As 2012 continues to zoom by, it is again time for our annual CM/Spotlight: Carpet Care.
While caring for carpeted surfaces can be a bit perplexing when it comes to things such as fiber identification, the pH scale and cleaning chemistry, it doesn''t have to be.
Sure, your carpets will need periodic extraction and you will likely have to deal with spots that warrant attention, but getting back to the basics of carpet care will decrease soil loads and lessen the necessary frequency of restorative deep cleanings.
Start At Square One
The best way to clean carpets is to not allow them to become soiled in the first place.
Since it would be wholly impractical to expect building occupants to remove their footwear before entering a facility, a proper matting system is the next best option.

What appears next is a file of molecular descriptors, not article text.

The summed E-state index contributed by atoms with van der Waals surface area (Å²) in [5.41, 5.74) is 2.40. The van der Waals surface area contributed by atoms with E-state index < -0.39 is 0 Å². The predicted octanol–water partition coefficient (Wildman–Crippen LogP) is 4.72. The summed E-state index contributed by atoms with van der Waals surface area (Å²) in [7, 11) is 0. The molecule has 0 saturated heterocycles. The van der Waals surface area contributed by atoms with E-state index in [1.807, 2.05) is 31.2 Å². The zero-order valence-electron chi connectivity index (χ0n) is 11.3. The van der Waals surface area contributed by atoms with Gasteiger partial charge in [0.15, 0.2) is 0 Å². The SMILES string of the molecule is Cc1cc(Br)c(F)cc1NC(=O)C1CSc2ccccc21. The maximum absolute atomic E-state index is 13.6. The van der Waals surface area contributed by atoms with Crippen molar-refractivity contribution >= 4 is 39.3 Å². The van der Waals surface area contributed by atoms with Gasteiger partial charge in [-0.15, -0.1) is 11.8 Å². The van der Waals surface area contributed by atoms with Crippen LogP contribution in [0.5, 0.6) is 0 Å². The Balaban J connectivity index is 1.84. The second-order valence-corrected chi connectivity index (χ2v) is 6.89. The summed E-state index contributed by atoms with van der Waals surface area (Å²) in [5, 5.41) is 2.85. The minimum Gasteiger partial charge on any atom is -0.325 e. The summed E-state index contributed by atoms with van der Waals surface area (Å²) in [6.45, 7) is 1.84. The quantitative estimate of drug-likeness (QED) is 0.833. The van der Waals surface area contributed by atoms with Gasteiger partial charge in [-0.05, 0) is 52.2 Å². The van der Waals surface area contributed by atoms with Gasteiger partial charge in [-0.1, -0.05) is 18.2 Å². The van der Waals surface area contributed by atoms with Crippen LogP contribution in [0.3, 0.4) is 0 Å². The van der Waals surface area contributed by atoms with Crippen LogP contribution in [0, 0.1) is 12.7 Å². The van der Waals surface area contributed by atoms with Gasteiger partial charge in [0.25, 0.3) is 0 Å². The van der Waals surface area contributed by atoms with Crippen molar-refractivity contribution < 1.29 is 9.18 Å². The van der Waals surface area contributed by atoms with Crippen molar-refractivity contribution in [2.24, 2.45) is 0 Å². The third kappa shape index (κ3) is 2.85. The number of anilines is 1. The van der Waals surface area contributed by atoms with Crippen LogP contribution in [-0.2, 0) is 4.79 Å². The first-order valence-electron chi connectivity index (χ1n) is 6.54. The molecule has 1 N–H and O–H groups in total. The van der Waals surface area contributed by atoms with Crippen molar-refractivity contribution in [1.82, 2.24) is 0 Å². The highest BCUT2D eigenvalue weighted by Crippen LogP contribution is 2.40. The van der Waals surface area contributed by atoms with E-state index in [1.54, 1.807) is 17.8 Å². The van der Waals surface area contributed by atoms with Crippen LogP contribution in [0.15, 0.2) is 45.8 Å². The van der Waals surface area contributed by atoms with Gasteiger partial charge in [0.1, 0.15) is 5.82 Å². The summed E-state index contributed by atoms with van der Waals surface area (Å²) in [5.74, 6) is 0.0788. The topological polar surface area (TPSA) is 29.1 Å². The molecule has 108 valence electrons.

It is recommended that a matting system consist of several parts — an aggressive scraper mat just before the entrance of the building, a less aggressive wiper/scraper mat inside the vestibule and a final wiper mat inside the building — and be between 15 and 20 feet in length to allow for eight to 10 steps per foot by a building occupant before he or she walks onto a hard surface or carpeted area.
An effective matting system can remove upwards of 90 percent of the soil from shoe bottoms, significantly reducing cleaning loads.
But, since even the most effective matting system will not prohibit all soils from entering a facility, knowing how to effectively remove them is important.
As such, Tornado Industries Inc. offers their top 10 informational tidbits on proper vacuuming techniques:
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